They talk about an exciting two-way process where they discuss images and typographical treatments. But you can’t direct a designer unless you know what your cover should say. And that’s my problem with Life Form Three, which I’ve decided I’ll publish later this year. Perhaps it’s yours too, especially if you have a novel you’re told is too original and doesn’t fit a genre. This is how I’ve solved it.

I decided to do market research. And it’s turned out to be incredibly helpful.

What I did

I picked an emblematic scene from the book and roughed out a cover to illustrate it. I sent it to friends, who I figured might like the book but in different ways. I included a few hyper-critical writers too, because I knew they would give me the truth.

I also found I got more honest critical comment when I asked friends to show the cover to their spouses and report back. If the spouse didn’t have to worry about hurting my feelings, they were far more brutal.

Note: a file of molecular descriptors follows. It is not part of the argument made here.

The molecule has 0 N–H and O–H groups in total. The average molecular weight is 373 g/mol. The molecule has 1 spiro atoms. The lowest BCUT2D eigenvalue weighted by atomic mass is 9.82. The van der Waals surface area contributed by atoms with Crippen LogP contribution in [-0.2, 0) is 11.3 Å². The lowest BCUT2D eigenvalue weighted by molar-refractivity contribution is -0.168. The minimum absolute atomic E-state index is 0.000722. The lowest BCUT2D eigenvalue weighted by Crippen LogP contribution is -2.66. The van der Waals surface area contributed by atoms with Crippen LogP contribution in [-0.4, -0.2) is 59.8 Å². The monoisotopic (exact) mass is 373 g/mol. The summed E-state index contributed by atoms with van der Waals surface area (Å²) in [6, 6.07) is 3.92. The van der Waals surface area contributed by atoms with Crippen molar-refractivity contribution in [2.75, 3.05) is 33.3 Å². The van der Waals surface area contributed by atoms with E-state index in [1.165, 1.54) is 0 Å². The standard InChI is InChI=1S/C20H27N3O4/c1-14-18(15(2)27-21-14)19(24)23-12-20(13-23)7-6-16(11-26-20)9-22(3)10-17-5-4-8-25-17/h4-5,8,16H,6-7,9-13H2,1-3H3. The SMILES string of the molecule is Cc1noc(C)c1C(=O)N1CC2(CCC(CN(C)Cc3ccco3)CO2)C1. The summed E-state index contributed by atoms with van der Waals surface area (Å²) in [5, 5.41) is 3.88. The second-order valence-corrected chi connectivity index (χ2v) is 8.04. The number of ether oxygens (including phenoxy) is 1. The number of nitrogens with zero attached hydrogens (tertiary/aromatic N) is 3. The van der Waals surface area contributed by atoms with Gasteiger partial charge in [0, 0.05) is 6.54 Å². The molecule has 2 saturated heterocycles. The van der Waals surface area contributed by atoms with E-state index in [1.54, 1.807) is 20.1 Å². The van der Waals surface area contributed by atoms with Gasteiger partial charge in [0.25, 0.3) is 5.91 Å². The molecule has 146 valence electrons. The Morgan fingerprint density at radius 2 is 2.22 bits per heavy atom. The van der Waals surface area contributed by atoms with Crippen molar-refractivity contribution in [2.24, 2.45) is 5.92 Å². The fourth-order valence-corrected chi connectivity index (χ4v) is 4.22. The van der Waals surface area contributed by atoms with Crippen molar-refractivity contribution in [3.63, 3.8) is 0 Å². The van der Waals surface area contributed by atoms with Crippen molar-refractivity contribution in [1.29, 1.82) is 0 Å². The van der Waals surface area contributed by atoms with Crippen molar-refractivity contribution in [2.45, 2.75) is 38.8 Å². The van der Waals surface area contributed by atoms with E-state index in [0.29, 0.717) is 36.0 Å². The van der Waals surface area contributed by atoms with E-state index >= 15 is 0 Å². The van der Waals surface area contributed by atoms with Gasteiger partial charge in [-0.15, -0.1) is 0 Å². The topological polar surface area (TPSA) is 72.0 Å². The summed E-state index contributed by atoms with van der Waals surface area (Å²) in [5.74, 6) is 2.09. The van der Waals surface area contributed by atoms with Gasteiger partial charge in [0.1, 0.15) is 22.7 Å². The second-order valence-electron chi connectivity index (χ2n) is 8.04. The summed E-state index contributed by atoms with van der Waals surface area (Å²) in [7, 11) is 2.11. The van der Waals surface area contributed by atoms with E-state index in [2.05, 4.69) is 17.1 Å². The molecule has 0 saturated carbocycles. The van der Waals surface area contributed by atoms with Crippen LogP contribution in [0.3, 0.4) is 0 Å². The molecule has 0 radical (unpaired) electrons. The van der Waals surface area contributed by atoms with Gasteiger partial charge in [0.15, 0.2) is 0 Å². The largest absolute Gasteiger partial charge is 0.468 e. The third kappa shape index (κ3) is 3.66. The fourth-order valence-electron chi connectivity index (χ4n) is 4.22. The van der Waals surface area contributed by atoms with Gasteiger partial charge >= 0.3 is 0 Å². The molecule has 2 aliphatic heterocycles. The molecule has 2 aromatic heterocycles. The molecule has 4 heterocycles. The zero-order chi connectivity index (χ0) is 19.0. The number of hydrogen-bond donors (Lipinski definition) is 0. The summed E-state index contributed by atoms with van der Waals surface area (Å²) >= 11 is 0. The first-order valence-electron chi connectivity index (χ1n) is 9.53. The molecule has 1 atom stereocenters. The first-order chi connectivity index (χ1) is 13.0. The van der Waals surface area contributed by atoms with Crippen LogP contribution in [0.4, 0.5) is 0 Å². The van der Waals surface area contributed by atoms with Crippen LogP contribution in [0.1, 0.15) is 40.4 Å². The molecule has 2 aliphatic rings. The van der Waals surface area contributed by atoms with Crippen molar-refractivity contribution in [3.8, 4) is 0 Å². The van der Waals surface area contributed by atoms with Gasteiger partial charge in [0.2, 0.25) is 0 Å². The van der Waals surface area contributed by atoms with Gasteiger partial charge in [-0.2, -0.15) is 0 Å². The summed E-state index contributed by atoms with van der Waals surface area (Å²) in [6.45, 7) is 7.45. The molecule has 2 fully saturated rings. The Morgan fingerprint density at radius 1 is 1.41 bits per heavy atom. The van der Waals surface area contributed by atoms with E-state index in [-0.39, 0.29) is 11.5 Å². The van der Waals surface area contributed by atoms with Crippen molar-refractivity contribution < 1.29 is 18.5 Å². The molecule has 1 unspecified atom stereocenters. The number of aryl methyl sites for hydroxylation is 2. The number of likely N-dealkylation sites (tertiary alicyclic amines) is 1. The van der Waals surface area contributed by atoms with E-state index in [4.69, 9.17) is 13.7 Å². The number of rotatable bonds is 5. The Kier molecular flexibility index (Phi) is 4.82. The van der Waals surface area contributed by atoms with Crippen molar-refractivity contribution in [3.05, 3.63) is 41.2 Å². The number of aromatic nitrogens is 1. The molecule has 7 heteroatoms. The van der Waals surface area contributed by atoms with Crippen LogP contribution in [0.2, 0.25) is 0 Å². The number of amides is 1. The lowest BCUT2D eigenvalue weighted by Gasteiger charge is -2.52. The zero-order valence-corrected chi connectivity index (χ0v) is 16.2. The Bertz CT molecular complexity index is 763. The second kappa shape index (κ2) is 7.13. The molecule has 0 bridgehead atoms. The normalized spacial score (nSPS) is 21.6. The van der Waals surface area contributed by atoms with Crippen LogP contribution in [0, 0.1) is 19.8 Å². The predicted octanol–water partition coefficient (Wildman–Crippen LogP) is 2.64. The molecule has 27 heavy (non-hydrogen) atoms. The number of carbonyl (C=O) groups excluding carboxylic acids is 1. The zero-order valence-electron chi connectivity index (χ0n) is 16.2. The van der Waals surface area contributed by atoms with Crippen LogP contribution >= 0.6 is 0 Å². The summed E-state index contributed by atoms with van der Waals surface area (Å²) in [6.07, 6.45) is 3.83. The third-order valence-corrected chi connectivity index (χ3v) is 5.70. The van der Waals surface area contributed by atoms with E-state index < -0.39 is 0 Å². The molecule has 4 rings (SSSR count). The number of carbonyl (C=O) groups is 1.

nynfiller2The questions I asked

I didn’t ask: ‘do you like this cover’. A ‘yes’ or ‘no’ doesn’t tell you anything. Instead my questions were: What is this book about? What does it say to you? (They’ll tell you anyway whether they like it.)

Do they already know anything about Life Form Three? No – and that’s the point. They are interpreters telling me what I’ve just said in a language I don’t yet speak. I thanked them for their feedback and explained that I wasn’t going to tell them whether their responses were on the right track or not in case I needed to use them again.

And repeat

I repeated the experiment with another rough cover in a very different style, and gathered another bunch of useful responses. I added more guinea pigs who hadn’t seen the previous version.

What did it cost?

Nothing, except time researching images (which was considerable – so start well in advance). The pictures for the first cover were roughs from photo libraries, which they’ll let you download free to make dummy designs. The second cover was a detail from a painting I knew I could license. I can’t show you either of them here because I don’t have the reproduction rights. (Also, I don’t want you to get the wrong idea – my jurors have been sworn to secrecy!)

Did it work?

Totally. I was very surprised by some of the responses – and that showed how much I needed their feedback. And this brings me to another point. Don’t do a test if the results won’t influence what you do next. With both trial covers, I thought I was onto a good concept. When I tested them, I discovered flaws I couldn’t have thought of.